Results and Discussion
Two hundred forty-seven students completed the surveys. Key findings include the following.
- During Phase I of BEE Healthy, the school district's foodservice was privately managed. A contracted foodservice company was hired before the start of Phase II. The student body expressed concerns that improvements made to the cafeteria menu during Phase I (increasing fruit/vegetable variety and featuring more fresh produce) were lost with the addition of the foodservice company. Administration shared these concerns.
- Students suggested that a greater variety of fruits and vegetables should be incorporated into the menu. The four most requested items were grapes, apples, bananas, and oranges.
- Student complained of long cafeteria lines and delay in receiving lunches.
- 96% of the students reported that they enjoyed PE class.
- 70% of the students felt that the school did not have adequate recess equipment or supplies for outdoor recess. When asked to identify what they want to play with, top suggestions were playground balls, basketballs/new backboard, and jump ropes.
Based on survey responses, the YAC members and their faculty advisors outlined an implementation plan and realized successful results. These are outlined in Table 1.
|YAC Implementation Plan||Results of Plan's Recommendation|
|Prepare a report to the Food Service Director, summarizing outcomes of the student survey, and requesting that school foodservice examine the feasibility of reinstating more of the Phase I advancements that enhanced the lunch menu.||School foodservice considered the request and returned most of the foods to the menu.|
|Conduct an observation of the serving line to determine if process could be revised to expedite service and give students more time to eat.||Observation noted that an insufficient number of trays was delaying lunch service. The YAC sought donations and purchased additional trays, which decreased wait time and gave students more time to eat.|
|Prepare a report to the PE teacher to relay students' strong positive feedback from survey questions.||The YAC felt it was important to convey that such a large portion of students reported enjoying PE classes and liked to exercise, play games and learn new things.|
|Based on the answers to the questions regarding recess equipment and supplies, YAC members and their faculty advisors worked with administrators, the PE teacher and playground aides to develop a list of equipment that would assist the school with reaching the wellness policy goal of increasing the amount of time students were physically active during the school day.||Their recommendations resulted in the purchase of a basketball court, a Dance Revolution group game system, balls, jump ropes, baseball equipment, footballs and so forth with grant funds provided through the AFHK grant.|
|The YAC spent a significant amount of time generating a plan to keep the equipment in good shape and prevent it from being lost, damaged or stolen. This was significant. While not a wellness priority, per se, the YAC identified these issues as major contributors to the lack of equipment available at the school.||The YAC felt it was imperative, therefore, to purchase storage materials and locks to help maintain the equipment and supplies.|
YACs are a valuable asset to support the school wellness environment. Students have important opinions and good ideas that can enhance nutrition and physical activity at school. By inviting their opinions and engaging them in the wellness conversation, they take ownership of school wellness projects. Extension plays an important role in facilitating this process, by guiding schools to develop YACs and giving students a voice in supporting the school wellness environment. When given the opportunity, students can contribute valuable, insightful ideas to promote health and wellness.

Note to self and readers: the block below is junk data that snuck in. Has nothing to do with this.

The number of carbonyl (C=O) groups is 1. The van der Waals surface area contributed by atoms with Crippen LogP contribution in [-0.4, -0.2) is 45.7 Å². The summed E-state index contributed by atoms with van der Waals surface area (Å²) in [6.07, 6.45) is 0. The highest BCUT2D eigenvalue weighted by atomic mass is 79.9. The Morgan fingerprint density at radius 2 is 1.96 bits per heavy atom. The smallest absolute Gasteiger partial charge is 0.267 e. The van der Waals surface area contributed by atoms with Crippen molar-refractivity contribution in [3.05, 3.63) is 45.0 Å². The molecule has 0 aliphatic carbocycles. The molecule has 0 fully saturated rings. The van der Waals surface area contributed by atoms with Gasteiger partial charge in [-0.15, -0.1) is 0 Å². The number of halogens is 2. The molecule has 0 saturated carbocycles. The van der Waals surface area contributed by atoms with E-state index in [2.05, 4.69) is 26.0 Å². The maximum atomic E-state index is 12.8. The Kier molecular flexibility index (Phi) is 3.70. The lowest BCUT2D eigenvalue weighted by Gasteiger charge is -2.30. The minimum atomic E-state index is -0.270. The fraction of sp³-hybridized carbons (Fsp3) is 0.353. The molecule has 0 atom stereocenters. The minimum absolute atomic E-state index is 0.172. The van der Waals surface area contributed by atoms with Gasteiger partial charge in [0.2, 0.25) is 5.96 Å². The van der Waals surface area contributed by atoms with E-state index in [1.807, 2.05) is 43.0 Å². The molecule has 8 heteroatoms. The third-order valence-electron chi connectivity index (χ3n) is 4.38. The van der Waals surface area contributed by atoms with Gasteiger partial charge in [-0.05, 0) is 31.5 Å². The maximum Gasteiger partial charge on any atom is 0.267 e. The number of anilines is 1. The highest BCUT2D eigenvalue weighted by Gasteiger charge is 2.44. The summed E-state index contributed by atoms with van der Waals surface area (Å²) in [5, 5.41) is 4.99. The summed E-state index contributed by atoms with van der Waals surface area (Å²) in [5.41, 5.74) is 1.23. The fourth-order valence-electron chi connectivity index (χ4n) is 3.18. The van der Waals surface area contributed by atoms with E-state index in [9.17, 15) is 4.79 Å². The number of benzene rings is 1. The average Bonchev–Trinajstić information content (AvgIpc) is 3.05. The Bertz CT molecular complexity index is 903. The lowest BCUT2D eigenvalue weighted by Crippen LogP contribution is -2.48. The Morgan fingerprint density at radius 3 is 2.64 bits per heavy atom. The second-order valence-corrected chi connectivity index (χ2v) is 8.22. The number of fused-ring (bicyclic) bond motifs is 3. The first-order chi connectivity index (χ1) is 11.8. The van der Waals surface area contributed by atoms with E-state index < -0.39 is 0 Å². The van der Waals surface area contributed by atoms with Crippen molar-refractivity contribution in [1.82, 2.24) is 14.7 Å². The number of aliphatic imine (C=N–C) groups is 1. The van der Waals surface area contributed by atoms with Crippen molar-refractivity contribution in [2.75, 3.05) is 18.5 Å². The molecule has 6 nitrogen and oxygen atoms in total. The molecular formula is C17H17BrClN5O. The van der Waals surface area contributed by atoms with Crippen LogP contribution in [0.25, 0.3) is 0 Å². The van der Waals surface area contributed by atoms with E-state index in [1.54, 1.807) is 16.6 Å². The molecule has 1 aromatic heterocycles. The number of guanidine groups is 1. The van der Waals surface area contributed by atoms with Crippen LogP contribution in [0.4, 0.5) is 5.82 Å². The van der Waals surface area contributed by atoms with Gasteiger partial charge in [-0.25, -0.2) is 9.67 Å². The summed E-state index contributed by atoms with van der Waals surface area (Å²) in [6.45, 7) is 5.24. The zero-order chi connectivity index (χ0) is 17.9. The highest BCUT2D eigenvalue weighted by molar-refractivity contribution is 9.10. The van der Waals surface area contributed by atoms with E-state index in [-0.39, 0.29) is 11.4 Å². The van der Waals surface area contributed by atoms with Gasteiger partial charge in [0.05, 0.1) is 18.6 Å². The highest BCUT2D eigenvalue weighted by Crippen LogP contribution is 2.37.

Action For Healthy Kids. (2012). Wellness policy evaluation tool. Retrieved from: http://www.actionforhealthykids.org/resources/wellness-policy-tool
Biro, F. M., & Wien, M. (2010, May). Childhood obesity and adult morbidities. American Journal of Clinical Nutrition, 91(Suppl.), 1499S-1505S.
Centers for Disease Control and Prevention. (2012, April 27). Retrieved from: http://www.cdc.gov/obesity/childhood/basics.html
Geier, A. B., Foster, G. D., Womble, L. G., McLaughlin, J., Borradaile, K. F., Nachman, J., Sherman, S., Kumanyika, S., & Shults, J. (2007, August). The relationship between relative weight and school attendance among elementary schoolchildren. Obesity, 15(8), 2157-2161.
Chriqui, J. F., Resnick, E. A., Schneider, L., Schermbeck, R., Adcock,T., Carrion,V., & Chaloupka, F. J. (2013). School district wellness policies: Evaluating progress and potential for improving children's health five years after the federal mandate. school years 2006-07 through 2010-11. Retrieved from: www.bridgingthegapresearch.org
Jones, S., Spence, M., Hardin, S., Clemente, N., & Schoch, A. (2011). Youth can! Results of a pilot trial to improve the school food environment. Journal of Nutrition Education and Behavior, 43(4), 284-287.
McDonald, D., & Whitmer, E. (2007). The role of Extension in assisting school districts to implement and monitor their local wellness policies. Journal of Extension [On-line], 45(6). Available at: http://www.joe.org/joe/2007december/iw6.php
Pekruhn, C. (2009). Preventing childhood obesity: A school health policy guide. National Association of State Boards of Education.
Story, M., Kaphingst, K., & French, S. (2006). The role of schools in obesity prevention. The Future of Children, 16(1), 109-142.
USDA Food and Nutrition Service. (2014, March 3). Healthy Hunger- Free Kids Act 2010. Retrieved from: http://www.fns.usda.gov/school-meals/healthy-hunger-free-kids-act